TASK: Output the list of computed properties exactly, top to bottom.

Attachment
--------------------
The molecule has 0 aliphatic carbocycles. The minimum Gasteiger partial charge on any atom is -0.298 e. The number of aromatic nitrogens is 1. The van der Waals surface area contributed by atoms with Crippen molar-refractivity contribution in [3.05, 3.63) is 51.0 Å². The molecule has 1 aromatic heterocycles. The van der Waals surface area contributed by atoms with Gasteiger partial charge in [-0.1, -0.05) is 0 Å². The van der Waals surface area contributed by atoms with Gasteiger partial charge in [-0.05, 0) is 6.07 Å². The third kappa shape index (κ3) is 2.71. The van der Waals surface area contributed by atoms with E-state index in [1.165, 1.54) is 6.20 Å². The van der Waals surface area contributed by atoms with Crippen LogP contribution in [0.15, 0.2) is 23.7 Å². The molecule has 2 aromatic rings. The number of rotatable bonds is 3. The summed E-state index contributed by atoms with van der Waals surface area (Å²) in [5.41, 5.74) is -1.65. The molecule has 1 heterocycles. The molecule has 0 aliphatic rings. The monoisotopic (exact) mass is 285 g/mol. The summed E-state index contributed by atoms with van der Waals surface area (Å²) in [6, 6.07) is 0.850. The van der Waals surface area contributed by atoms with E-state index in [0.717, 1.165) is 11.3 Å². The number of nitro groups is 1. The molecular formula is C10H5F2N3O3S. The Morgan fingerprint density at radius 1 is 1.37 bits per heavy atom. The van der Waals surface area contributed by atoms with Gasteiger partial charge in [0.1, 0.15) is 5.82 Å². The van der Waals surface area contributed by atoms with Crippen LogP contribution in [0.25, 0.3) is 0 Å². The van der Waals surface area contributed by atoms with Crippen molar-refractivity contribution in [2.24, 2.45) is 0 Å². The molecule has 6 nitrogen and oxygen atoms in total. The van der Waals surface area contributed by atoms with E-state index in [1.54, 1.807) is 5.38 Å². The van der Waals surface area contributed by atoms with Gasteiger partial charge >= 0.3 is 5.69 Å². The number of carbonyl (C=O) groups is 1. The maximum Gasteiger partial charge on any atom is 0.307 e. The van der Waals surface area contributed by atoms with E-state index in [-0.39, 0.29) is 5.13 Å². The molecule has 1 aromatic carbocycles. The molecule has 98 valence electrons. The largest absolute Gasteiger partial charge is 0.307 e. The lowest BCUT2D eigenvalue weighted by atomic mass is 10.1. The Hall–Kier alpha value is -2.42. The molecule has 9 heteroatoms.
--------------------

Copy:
The molecule has 0 aliphatic carbocycles. The minimum Gasteiger partial charge on any atom is -0.298 e. The number of aromatic nitrogens is 1. The van der Waals surface area contributed by atoms with Crippen molar-refractivity contribution in [3.05, 3.63) is 51.0 Å². The molecule has 1 aromatic heterocycles. The van der Waals surface area contributed by atoms with Gasteiger partial charge in [-0.1, -0.05) is 0 Å². The van der Waals surface area contributed by atoms with Gasteiger partial charge in [-0.05, 0) is 6.07 Å². The third kappa shape index (κ3) is 2.71. The van der Waals surface area contributed by atoms with E-state index in [1.165, 1.54) is 6.20 Å². The van der Waals surface area contributed by atoms with Crippen LogP contribution in [0.15, 0.2) is 23.7 Å². The molecule has 2 aromatic rings. The number of rotatable bonds is 3. The summed E-state index contributed by atoms with van der Waals surface area (Å²) in [5.41, 5.74) is -1.65. The molecule has 1 heterocycles. The molecule has 0 aliphatic rings. The monoisotopic (exact) mass is 285 g/mol. The summed E-state index contributed by atoms with van der Waals surface area (Å²) in [6, 6.07) is 0.850. The van der Waals surface area contributed by atoms with E-state index in [0.717, 1.165) is 11.3 Å². The number of nitro groups is 1. The molecular formula is C10H5F2N3O3S. The Morgan fingerprint density at radius 1 is 1.37 bits per heavy atom. The van der Waals surface area contributed by atoms with Gasteiger partial charge in [0.1, 0.15) is 5.82 Å². The van der Waals surface area contributed by atoms with Crippen LogP contribution in [0.25, 0.3) is 0 Å². The van der Waals surface area contributed by atoms with Crippen molar-refractivity contribution in [2.24, 2.45) is 0 Å². The molecule has 6 nitrogen and oxygen atoms in total. The van der Waals surface area contributed by atoms with E-state index in [1.54, 1.807) is 5.38 Å². The van der Waals surface area contributed by atoms with Gasteiger partial charge >= 0.3 is 5.69 Å². The number of carbonyl (C=O) groups is 1. The maximum Gasteiger partial charge on any atom is 0.307 e. The van der Waals surface area contributed by atoms with E-state index in [-0.39, 0.29) is 5.13 Å². The molecule has 1 aromatic carbocycles. The molecule has 98 valence electrons. The largest absolute Gasteiger partial charge is 0.307 e. The lowest BCUT2D eigenvalue weighted by atomic mass is 10.1. The Hall–Kier alpha value is -2.42. The molecule has 9 heteroatoms.